Morrisons has revealed it achieved record customers numbers over Christmas this year, as it posted a pre-close trading update for the financial year to 29 January 2012.The supermarket announced total sales (excluding fuel) were up 2.9% for the six weeks to 1 January, with like-for-like sales up 0.7% (excluding fuel). An extra 800,000 customers come through its doors per week during the period, it added.The firm said that in a challenging Christmas period for the consumer, Morrisons delivered sales growth in line with the market.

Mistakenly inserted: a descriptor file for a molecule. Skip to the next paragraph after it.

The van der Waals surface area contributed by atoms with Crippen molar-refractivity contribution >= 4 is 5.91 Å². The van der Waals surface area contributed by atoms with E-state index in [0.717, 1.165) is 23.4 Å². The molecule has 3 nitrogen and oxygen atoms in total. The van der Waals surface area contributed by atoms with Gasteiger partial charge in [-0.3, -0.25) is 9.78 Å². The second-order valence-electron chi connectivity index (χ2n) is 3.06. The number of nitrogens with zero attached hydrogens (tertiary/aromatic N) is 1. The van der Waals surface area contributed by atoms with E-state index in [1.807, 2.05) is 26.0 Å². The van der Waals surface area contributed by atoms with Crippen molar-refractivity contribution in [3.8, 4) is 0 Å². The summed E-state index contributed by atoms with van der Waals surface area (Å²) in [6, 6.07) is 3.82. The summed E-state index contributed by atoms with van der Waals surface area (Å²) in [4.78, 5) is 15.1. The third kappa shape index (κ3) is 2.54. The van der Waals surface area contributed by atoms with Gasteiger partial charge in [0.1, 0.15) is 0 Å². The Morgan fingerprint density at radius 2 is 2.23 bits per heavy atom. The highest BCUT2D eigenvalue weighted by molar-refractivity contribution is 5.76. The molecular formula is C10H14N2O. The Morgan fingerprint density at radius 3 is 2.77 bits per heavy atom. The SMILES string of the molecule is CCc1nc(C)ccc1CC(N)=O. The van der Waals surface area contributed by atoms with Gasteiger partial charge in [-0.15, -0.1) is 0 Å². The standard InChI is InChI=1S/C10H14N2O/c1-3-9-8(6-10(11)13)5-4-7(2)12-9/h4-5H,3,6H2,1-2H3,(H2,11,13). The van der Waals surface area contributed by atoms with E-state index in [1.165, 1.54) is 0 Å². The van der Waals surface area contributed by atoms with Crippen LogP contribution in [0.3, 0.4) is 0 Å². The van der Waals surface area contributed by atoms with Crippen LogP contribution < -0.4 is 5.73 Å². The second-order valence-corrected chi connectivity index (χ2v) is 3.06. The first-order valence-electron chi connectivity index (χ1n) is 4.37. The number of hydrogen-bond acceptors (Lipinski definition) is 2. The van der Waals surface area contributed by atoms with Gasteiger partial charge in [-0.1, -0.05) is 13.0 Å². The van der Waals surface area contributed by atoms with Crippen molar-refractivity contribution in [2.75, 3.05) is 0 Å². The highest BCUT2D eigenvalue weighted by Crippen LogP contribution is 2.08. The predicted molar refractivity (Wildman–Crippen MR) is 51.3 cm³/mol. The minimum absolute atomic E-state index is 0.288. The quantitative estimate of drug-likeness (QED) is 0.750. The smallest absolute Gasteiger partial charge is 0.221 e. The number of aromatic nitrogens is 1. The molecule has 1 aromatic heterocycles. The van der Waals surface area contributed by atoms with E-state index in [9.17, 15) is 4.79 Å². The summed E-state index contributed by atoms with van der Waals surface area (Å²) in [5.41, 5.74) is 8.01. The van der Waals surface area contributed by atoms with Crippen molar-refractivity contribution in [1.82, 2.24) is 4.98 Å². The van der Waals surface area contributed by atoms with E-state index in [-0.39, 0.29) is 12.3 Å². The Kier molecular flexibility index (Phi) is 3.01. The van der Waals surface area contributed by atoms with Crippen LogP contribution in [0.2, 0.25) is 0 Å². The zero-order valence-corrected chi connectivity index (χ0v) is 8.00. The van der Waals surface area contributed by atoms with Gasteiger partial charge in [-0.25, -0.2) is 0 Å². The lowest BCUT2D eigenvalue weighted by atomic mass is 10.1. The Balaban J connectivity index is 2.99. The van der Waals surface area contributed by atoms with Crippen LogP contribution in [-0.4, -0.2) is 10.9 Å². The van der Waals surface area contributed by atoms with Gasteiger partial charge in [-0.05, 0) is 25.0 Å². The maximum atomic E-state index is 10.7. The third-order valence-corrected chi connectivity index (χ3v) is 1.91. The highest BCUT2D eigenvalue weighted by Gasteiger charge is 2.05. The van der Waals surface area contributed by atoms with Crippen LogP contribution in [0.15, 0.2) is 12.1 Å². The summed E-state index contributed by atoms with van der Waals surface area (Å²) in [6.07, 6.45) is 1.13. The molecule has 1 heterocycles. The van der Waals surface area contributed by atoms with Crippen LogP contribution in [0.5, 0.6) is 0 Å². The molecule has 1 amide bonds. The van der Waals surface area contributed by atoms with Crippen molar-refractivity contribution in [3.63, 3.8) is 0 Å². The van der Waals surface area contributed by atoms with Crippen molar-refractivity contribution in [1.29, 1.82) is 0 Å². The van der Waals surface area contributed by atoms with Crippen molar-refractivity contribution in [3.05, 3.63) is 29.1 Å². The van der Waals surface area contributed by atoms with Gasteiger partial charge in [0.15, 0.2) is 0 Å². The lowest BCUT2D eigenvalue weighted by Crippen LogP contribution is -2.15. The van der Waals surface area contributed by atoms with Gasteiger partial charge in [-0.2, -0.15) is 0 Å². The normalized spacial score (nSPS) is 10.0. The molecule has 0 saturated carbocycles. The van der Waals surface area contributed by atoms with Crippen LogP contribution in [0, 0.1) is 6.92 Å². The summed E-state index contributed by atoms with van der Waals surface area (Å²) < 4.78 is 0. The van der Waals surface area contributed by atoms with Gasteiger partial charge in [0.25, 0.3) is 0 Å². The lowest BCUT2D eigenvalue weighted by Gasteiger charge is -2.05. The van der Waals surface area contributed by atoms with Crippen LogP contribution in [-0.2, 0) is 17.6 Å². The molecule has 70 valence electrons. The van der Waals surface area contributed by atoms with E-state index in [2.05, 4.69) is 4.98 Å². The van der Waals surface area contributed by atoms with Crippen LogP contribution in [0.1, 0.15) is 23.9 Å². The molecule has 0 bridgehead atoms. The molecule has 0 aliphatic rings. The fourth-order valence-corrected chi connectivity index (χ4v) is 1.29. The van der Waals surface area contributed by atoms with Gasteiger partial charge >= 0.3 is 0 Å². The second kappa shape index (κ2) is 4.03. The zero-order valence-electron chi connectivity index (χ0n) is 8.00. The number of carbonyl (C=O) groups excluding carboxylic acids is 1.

Tesco-backed coffee shop chain, Harris + Hoole, will reportedly close six stores around the UK.One of the closures will be in a concession Tesco store in Highbury, London.Philip Clarke, chief executive of Tesco, bought a minority stake in the Harris + Hoole business last year, in a bid to attract shoppers to the supermarket.The coffee company claims it still has the support of Tesco, and told The Telegraph that the closures did not indicate a weakness in performance.Nick Tolley, co-founder of Harris + Hoole, told the paper: “Harris + Hoole is a fast-growing business. We have six more stores scheduled to open this year and the vast majority of our stores continue to perform strongly.“However, like any business which has grown rapidly, some locations have performed better than others, so it makes sense for us to review those locations which have done less well, or where the lease is coming to an end.”Harris + Hoole has over 40 locations in the UK, with a mix of high street stores and Tesco concessions.Despite the closures, Tolley also outlined plans to expand by opening more stores on the high street and in the supermarket giant.He said: “This review of our business was led by Harris + Hoole and we continue to have the full support of Tesco. Harris + Hoole is a start-up business still in its infancy – it was never our expectation to deliver a return from day one and many of our shops are still very new.“It’s clear that our customers love the coffee, service and experience we offer, and this will be the bedrock of our future performance. Our working relationship with Tesco remains as strong as ever and we are looking forward to upcoming openings within Tesco stores later this year, as well as our planned standalone openings.”A Tesco spokesperson said: “We continue to work successfully with Harris+Hoole. Feedback from customers in stores with Harris+Hoole coffee shops has been really positive and we look forward to more shops opening in the future.”Clarke’s attempt to turn Tesco around has had a varied effect, and Dave Lewis is to replace him in the role of chief executive in October this year.